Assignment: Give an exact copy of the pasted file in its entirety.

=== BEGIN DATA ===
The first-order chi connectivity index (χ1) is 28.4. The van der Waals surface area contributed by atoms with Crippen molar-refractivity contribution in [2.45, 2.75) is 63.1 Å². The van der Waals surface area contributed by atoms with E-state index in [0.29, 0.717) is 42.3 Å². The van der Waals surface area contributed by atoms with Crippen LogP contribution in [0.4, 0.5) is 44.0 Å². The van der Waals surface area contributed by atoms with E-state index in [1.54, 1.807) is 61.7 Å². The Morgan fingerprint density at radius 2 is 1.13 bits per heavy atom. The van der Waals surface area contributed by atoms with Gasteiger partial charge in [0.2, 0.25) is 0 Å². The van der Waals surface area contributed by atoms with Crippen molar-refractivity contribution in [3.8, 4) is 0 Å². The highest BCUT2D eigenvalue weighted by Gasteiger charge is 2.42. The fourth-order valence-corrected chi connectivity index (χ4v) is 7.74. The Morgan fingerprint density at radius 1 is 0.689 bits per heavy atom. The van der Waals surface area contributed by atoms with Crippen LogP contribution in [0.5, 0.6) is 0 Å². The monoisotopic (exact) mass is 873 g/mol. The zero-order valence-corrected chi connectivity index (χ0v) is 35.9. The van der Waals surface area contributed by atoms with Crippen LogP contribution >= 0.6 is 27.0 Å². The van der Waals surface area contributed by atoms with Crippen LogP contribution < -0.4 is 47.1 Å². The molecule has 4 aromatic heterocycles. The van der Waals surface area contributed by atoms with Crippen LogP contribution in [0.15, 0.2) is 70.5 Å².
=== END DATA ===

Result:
The first-order chi connectivity index (χ1) is 28.4. The van der Waals surface area contributed by atoms with Crippen molar-refractivity contribution in [2.45, 2.75) is 63.1 Å². The van der Waals surface area contributed by atoms with E-state index in [0.29, 0.717) is 42.3 Å². The van der Waals surface area contributed by atoms with Crippen LogP contribution in [0.4, 0.5) is 44.0 Å². The van der Waals surface area contributed by atoms with E-state index in [1.54, 1.807) is 61.7 Å². The Morgan fingerprint density at radius 2 is 1.13 bits per heavy atom. The van der Waals surface area contributed by atoms with Gasteiger partial charge in [0.2, 0.25) is 0 Å². The van der Waals surface area contributed by atoms with Crippen molar-refractivity contribution in [3.8, 4) is 0 Å². The highest BCUT2D eigenvalue weighted by Gasteiger charge is 2.42. The fourth-order valence-corrected chi connectivity index (χ4v) is 7.74. The Morgan fingerprint density at radius 1 is 0.689 bits per heavy atom. The van der Waals surface area contributed by atoms with Crippen LogP contribution in [0.5, 0.6) is 0 Å². The monoisotopic (exact) mass is 873 g/mol. The zero-order valence-corrected chi connectivity index (χ0v) is 35.9. The van der Waals surface area contributed by atoms with Crippen LogP contribution >= 0.6 is 27.0 Å². The van der Waals surface area contributed by atoms with Crippen LogP contribution < -0.4 is 47.1 Å². The molecule has 4 aromatic heterocycles. The van der Waals surface area contributed by atoms with Crippen LogP contribution in [0.15, 0.2) is 70.5 Å².